National Public Radio’s Tell Me More recently featured a discussion on a surprising trend in the US criminal justice system – the number of offenders under adult correctional supervision has begun to decline. While the incarceration rate in 2010 was still about seven times the average in Western Europe, the number under court supervision dropped by 1.3 percent. Experts attribute the decline to a realization among policymakers that there are more effective and affordable ways to treat nonviolent offenders.
About 2.7 million people under age 18, representing about 1 in 28 children in the US, had a parent in jail or prison in 2010, according to a Pew Research study. As noted in the Future of Children issue on Fragile Families, in many cases there are negative outcomes for families when parents are incarcerated for a nonviolent offense. Formerly incarcerated fathers have lower earnings, are less likely to work, and are more likely to experience homelessness. Their children are more likely to face material hardship and residential moves, have contact with the foster care system, show aggressive behavior, and are less likely to live with both biological parents. Findings suggest that these negative effects extend beyond parent-child separation and are limited to families who don’t report domestic violence, suggesting that incarceration may have positive outcomes where domestic violence has occurred.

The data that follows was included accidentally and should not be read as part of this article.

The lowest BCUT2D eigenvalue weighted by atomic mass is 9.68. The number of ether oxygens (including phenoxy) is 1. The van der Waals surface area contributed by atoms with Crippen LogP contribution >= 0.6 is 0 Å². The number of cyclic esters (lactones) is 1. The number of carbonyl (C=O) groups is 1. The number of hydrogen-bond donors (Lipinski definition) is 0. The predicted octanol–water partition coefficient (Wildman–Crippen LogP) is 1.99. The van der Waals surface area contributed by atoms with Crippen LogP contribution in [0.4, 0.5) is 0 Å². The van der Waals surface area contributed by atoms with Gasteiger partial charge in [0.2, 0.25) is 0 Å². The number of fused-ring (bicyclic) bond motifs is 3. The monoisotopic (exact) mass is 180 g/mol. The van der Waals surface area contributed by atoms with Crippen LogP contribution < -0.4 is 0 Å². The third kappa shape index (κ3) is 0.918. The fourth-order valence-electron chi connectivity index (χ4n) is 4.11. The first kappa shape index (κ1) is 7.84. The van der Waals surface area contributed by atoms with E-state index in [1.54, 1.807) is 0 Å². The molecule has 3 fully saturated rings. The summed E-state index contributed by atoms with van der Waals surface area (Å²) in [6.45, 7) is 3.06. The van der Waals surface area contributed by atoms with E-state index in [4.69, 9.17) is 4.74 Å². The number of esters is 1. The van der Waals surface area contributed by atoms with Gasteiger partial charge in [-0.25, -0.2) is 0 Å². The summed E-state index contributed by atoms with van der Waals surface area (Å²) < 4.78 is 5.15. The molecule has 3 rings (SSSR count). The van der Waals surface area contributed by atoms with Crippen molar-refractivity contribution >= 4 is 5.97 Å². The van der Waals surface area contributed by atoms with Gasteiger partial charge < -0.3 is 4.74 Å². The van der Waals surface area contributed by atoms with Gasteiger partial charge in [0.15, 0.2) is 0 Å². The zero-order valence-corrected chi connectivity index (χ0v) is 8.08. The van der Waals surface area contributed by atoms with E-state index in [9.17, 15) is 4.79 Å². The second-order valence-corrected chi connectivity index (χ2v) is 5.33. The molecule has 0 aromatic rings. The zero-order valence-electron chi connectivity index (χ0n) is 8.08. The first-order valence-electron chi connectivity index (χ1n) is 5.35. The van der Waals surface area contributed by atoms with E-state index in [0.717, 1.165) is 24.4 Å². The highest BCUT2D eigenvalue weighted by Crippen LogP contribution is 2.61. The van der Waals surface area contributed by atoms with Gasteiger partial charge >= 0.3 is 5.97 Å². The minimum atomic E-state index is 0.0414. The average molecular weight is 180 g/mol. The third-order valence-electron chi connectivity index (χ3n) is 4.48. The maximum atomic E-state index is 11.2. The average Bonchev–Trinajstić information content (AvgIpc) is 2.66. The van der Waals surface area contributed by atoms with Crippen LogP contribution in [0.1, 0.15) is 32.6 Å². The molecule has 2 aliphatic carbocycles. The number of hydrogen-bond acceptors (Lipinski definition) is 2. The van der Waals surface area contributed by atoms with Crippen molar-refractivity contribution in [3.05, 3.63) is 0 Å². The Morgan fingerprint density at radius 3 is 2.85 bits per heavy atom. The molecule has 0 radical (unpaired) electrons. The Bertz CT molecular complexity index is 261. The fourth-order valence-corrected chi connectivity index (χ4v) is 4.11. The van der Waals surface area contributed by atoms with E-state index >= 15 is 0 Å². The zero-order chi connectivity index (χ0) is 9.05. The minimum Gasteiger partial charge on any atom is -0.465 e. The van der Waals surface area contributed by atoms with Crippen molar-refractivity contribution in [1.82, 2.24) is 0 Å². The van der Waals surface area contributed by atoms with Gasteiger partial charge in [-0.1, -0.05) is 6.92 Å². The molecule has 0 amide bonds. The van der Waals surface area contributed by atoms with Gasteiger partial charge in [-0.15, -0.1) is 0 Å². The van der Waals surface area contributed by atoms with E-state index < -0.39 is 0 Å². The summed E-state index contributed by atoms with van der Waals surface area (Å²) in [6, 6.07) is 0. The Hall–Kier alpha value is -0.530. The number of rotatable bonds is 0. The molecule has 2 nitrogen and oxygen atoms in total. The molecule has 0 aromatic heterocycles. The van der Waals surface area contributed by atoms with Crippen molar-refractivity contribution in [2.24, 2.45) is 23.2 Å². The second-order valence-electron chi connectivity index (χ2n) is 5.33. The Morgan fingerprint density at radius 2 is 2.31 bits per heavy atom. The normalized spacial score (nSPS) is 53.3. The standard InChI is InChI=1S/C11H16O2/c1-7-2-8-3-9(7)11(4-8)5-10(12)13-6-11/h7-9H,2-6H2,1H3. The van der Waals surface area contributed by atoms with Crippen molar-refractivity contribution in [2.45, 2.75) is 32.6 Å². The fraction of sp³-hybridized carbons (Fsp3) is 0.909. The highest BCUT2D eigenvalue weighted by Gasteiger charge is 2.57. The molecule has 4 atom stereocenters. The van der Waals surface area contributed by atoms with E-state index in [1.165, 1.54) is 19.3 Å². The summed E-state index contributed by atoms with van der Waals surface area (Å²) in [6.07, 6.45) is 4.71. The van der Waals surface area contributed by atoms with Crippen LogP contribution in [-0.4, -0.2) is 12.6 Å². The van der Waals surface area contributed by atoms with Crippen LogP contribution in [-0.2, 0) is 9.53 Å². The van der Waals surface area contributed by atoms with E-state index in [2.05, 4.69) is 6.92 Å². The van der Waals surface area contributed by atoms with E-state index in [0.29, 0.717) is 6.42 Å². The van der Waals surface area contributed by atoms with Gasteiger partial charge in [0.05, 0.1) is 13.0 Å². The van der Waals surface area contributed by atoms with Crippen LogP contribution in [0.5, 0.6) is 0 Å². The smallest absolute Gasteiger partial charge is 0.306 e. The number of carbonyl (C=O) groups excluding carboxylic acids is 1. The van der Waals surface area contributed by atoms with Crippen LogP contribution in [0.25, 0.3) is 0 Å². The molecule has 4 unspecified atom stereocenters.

As state budgets face continual strains, finding new ways to treat nonviolent offenders may be a winning solution for both states and families. However, all new strategies must be carefully examined before implementation.
In the Future of Children Fragile Families volume, researchers argue that any proposed reform should first be assessed in terms of its consequences for families. Intensive community supervision is recommended, along with drug treatment where necessary, and a system that allows for a timely response to probation and parole violations without a disproportionately severe prison time. For reducing the risk of returning to prison, the volume recommends reentry programs to provide transitional services for education and training, medical treatment, housing, and job placement. Research links such programs to lower recidivism and improved employment for ex-prisoners. For more discussion on alternatives to incarceration and policy recommendations to reduce recidivism, see the Future of Children’s issues on Juvenile Justice, the Transition to Adulthood, and Fragile Families.